Only revolutions bring changes in a day, but reforms take their time. The idea
of women empowerment might sound hard. The Government of India is running
various welfare schemes and policies, both at State and Central levels for the
empowerment of woman.
Some of the major programs and measures include Swadhar (1995), Swayam Siddha
(2001), National Mission for Empowerment of Women (2010) etc. All such policies
and programs focus on social, economic and educational empowerment of women
across various age groups. Women should have access to resources, rights, and
entitlements. They should be given decision-making powers and due position in
Gender inequality has been a social issue in India for centuries. Although,
there has been no dearth of social, economic, political, legal and
Constitutional efforts made for the empowerment of women both prior to and post-
Independence; however, women in India continue to face atrocities such as rape,
dowry killings, acid attacks, human trafficking, etc. According to a global poll
conducted by Reuters, India is the “fourth most dangerous country in the world
In the words of Late Kofi Annan who served as the seventh Secretary- General of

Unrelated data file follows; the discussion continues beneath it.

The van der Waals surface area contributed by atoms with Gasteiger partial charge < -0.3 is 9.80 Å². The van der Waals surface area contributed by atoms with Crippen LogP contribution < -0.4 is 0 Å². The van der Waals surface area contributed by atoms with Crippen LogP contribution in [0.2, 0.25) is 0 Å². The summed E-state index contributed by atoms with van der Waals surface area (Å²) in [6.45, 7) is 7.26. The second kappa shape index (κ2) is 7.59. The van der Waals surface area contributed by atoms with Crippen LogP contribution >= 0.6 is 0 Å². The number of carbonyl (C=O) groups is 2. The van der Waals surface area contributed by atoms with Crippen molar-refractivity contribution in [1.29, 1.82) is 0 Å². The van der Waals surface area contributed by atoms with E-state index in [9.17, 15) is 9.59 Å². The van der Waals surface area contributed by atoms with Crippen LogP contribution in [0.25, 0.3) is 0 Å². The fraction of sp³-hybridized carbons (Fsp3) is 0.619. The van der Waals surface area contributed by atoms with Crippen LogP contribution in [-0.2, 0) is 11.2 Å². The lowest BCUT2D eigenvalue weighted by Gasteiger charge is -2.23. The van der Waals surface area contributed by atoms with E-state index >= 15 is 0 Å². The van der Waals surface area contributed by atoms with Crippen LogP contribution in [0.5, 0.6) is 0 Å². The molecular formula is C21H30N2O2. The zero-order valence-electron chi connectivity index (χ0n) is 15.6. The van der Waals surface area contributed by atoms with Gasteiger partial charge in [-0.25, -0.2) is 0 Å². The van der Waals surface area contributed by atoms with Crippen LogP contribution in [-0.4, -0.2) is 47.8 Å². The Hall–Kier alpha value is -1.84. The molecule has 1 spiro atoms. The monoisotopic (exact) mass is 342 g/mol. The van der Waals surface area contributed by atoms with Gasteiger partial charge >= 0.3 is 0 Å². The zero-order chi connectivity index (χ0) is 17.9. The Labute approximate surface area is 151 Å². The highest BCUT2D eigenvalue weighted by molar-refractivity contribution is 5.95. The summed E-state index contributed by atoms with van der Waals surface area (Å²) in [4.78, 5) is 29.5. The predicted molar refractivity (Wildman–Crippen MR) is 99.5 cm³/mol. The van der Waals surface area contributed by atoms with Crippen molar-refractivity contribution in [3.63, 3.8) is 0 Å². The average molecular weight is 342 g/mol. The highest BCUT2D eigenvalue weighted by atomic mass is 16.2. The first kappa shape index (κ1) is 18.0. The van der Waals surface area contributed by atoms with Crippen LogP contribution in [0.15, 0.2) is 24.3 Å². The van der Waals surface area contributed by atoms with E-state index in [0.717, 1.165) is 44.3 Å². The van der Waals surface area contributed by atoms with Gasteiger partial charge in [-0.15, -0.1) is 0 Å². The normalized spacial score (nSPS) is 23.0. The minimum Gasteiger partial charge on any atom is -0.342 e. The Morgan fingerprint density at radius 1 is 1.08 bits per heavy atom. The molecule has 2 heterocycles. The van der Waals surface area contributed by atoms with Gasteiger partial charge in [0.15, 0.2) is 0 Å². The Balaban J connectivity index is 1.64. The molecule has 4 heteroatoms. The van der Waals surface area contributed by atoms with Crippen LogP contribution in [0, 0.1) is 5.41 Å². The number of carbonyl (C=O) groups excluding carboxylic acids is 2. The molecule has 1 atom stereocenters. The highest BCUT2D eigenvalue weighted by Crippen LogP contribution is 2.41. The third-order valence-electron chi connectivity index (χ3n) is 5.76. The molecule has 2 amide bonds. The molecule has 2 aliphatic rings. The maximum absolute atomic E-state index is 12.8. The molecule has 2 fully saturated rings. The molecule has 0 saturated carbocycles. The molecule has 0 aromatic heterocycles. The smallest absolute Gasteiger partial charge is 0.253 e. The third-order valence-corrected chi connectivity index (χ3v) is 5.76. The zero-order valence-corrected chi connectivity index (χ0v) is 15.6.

the United Nations, There is no tool for development more effective than the
empowerment of women.
Hence all we need is a concentrated effort focused in the right direction that
would rest only with the liberation of women from all forms of evil.
- Apparel Export Promotion Council v. A.K. Chopra, 1999, 625 and Medha
Kotwal Lele v. Union of India, 2004 (5), SCALE 573 & 2013 (1) SCC 297
- https://www.iaspaper.net/women-empowerment-in-india/ as accessed on
- AIR 1997 SC 3011
- Article 14 of the Constitution of India reads as under: “The State shall
not deny to any person equality before the law or the equal protection of
the laws within the territory of India.
- Article 15; a fundamental right in the Indian constitution prohibits the
discrimination by the state against any citizen on grounds only of caste,
religion, sex, race and place of birth.
- Article 19 (1) (g) of the Constitution of India guarantees right to
practice any profession or to carry on any occupation, trade or business to
all citizens subject to Article 19 (6) of the Constitution which enumerates
the nature of restriction that can be imposed by the state upon the above
right of the citizens.
- Article 21 of the Constitution of India states that no person shall be
deprived of his life or personal liberty except according to the procedure
established by law.
- The Sexual Harassment of Women at Workplace (Prevention, Prohibition and
Redressal) Act, 2013
- An Article by Ritu Gupta, ?Vishaka and Thereafter: A Critique of the
follow Upaction? Delhi Law Review, vol. XXX:2011
- Maneka Gandhi v. Union of India, AIR 1978 SC 597
- WRIT PETITION (CIVIL) NO 494 OF 2012
- AIR 1995 SC 1476; 1995 (4) SCC 141; 1995 (4) JT 34; 1995 Scale 842
- AIR 1999 SC 625.
- 1999, 2 LLJ 109 (Bom)